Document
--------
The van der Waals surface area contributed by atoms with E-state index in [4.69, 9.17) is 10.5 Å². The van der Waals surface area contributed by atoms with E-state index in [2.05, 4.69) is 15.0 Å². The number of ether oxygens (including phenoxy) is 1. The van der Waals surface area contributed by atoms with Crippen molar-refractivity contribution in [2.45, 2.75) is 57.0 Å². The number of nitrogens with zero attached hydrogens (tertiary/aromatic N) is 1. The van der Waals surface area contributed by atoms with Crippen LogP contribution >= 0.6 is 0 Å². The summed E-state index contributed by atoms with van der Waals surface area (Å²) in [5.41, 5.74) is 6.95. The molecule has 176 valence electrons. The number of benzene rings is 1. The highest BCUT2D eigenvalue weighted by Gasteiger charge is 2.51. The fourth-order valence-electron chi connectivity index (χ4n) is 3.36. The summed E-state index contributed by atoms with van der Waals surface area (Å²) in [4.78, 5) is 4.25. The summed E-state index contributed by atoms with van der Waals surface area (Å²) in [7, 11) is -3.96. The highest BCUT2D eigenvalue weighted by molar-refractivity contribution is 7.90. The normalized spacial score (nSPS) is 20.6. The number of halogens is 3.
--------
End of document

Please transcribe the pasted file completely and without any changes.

The van der Waals surface area contributed by atoms with E-state index in [4.69, 9.17) is 10.5 Å². The van der Waals surface area contributed by atoms with E-state index in [2.05, 4.69) is 15.0 Å². The number of ether oxygens (including phenoxy) is 1. The van der Waals surface area contributed by atoms with Crippen molar-refractivity contribution in [2.45, 2.75) is 57.0 Å². The number of nitrogens with zero attached hydrogens (tertiary/aromatic N) is 1. The van der Waals surface area contributed by atoms with Crippen LogP contribution >= 0.6 is 0 Å². The summed E-state index contributed by atoms with van der Waals surface area (Å²) in [5.41, 5.74) is 6.95. The molecule has 176 valence electrons. The number of benzene rings is 1. The highest BCUT2D eigenvalue weighted by Gasteiger charge is 2.51. The fourth-order valence-electron chi connectivity index (χ4n) is 3.36. The summed E-state index contributed by atoms with van der Waals surface area (Å²) in [4.78, 5) is 4.25. The summed E-state index contributed by atoms with van der Waals surface area (Å²) in [7, 11) is -3.96. The highest BCUT2D eigenvalue weighted by molar-refractivity contribution is 7.90. The normalized spacial score (nSPS) is 20.6. The number of halogens is 3.